From an Islamic perspective, actions alone are not valuable and it is only when accompanied by good intentions that they become valuable. Therefore, thinkers like Kant are correct in saying that intention is very important. There are many hadiths in our sources and many verses in the Qur’an from which the importance of intention can be understood. A particular action could be counted as either good or bad depending on the intention behind it. For instance, daily prayers can be performed solely for the sake of God or instead to show off to people and gain their admiration. Thus, the very same action which could help us and elevate us a step higher, can be destructive when done with bad intentions.

This is why we read in hadiths that “the intention is the foundation of an action”1 or “action depends on intentions and what each person receives is according to their intention.”2 Therefore, actions are to be evaluated according to intention and not merely according to physical action. This is why in Islam both actions and intentions are important.

A person should not think that since their intentions are good, any action they perform is necessarily going to be good. There are many people with good intentions who unintentionally do damage because their actions are not good. Therefore, in Islam both husn-e fi’lī (goodness of the action) and husn-e fa‘ilī (goodness of the agent) are necessary. “Goodness of the action” means that in and of itself the action must lead to good outcomes, and “goodness of the agent” means that the doer of the action must also have good intentions.

Although scholars such as Kant also believed that actions must be performed out of moral responsibility, which is in a way the same thing as good intention, according to Islamic ethicists goodness of the agent has many aspects.

First of all, the agent must understand what they are doing. An action done while the agent is not in a conscious state or awake is not considered moral even if the action is in itself good. A moral action is when someone decides to do something and does it with understanding.

Furthermore, it is entirely possible that a person who has a bad intention performs actions which result in good outcomes. In this case, the agent will not be credited for those good outcomes which were not intended. The same can also be true of a person who is doing an action with good intentions because there is a hierarchy of good intentions. To illustrate this, let us consider the example of helping people which by itself is a good action. If this action is performed without any good intention then there will be no credit for the agent.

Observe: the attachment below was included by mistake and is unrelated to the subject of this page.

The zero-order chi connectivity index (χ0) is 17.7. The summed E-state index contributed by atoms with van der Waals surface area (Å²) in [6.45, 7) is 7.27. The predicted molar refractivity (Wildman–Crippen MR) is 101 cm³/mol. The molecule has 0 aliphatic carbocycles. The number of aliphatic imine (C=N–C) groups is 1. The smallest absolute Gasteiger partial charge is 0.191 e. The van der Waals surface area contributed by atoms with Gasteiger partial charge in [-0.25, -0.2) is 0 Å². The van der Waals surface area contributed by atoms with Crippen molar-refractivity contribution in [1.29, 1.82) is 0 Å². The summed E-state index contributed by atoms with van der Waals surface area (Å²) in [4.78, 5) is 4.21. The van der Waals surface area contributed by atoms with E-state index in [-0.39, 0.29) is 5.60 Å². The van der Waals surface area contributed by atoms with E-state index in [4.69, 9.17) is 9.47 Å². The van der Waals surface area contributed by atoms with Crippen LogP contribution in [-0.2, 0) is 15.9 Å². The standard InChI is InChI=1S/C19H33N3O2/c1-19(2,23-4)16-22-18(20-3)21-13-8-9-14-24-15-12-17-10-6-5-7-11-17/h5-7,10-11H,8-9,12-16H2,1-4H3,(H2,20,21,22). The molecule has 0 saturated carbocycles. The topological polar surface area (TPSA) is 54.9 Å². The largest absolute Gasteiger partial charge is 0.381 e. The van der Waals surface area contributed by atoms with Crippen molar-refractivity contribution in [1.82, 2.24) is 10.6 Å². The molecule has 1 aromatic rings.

However, as soon as good intentions arise, the action becomes valuable, but the value of the action may vary according to the level of goodness of the intention. If it is done in order to bring good to the life of certain people, it will be valuable. However if it is done to please God through serving His servants, the intention is more valuable and so the action becomes better and the agent gains credit which the one who only did it out of sympathy for people will not receive. The value of an action can also vary depending on how strong the agent is in their moral character or in their faith.

Sometimes two people perform a similar action – like performing the morning prayer – but their intention and understanding is different, which causes their prayers to be different. Sometimes the intention of a person is so pure that God allocates verses of His Qur’an to telling the story of it. For example, on one occasion the members of the family of Prophet (s), the Ahl al-Bayt (a), fasted for three consecutive days and every evening as they were about to break their fast a person would come to their door asking for help. On the first day it was a needy person, on the second an orphan, and on the third a captive who went to them and asked for food. The family offered them all the food they had and were left with no food with which to break their fast. God loved this action so much that He